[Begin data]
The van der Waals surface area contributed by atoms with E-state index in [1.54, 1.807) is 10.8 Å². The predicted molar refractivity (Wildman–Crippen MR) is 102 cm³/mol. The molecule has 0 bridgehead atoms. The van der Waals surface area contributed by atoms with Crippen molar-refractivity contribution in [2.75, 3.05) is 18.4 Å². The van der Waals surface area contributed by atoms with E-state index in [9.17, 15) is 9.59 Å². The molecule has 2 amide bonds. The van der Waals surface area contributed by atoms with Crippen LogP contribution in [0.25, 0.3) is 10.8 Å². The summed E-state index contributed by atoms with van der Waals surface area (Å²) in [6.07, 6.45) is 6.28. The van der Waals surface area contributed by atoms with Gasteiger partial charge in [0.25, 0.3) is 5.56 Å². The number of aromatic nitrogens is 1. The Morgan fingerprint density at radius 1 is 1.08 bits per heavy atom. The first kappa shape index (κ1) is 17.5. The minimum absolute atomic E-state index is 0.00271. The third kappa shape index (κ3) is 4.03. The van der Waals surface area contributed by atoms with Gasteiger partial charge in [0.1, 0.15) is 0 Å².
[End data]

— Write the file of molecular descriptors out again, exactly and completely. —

The van der Waals surface area contributed by atoms with E-state index in [1.54, 1.807) is 10.8 Å². The predicted molar refractivity (Wildman–Crippen MR) is 102 cm³/mol. The molecule has 0 bridgehead atoms. The van der Waals surface area contributed by atoms with Crippen molar-refractivity contribution in [2.75, 3.05) is 18.4 Å². The van der Waals surface area contributed by atoms with E-state index in [9.17, 15) is 9.59 Å². The molecule has 2 amide bonds. The van der Waals surface area contributed by atoms with Crippen LogP contribution in [0.25, 0.3) is 10.8 Å². The summed E-state index contributed by atoms with van der Waals surface area (Å²) in [6.07, 6.45) is 6.28. The van der Waals surface area contributed by atoms with Gasteiger partial charge in [0.25, 0.3) is 5.56 Å². The number of aromatic nitrogens is 1. The Morgan fingerprint density at radius 1 is 1.08 bits per heavy atom. The first kappa shape index (κ1) is 17.5. The minimum absolute atomic E-state index is 0.00271. The third kappa shape index (κ3) is 4.03. The van der Waals surface area contributed by atoms with Gasteiger partial charge in [0.1, 0.15) is 0 Å².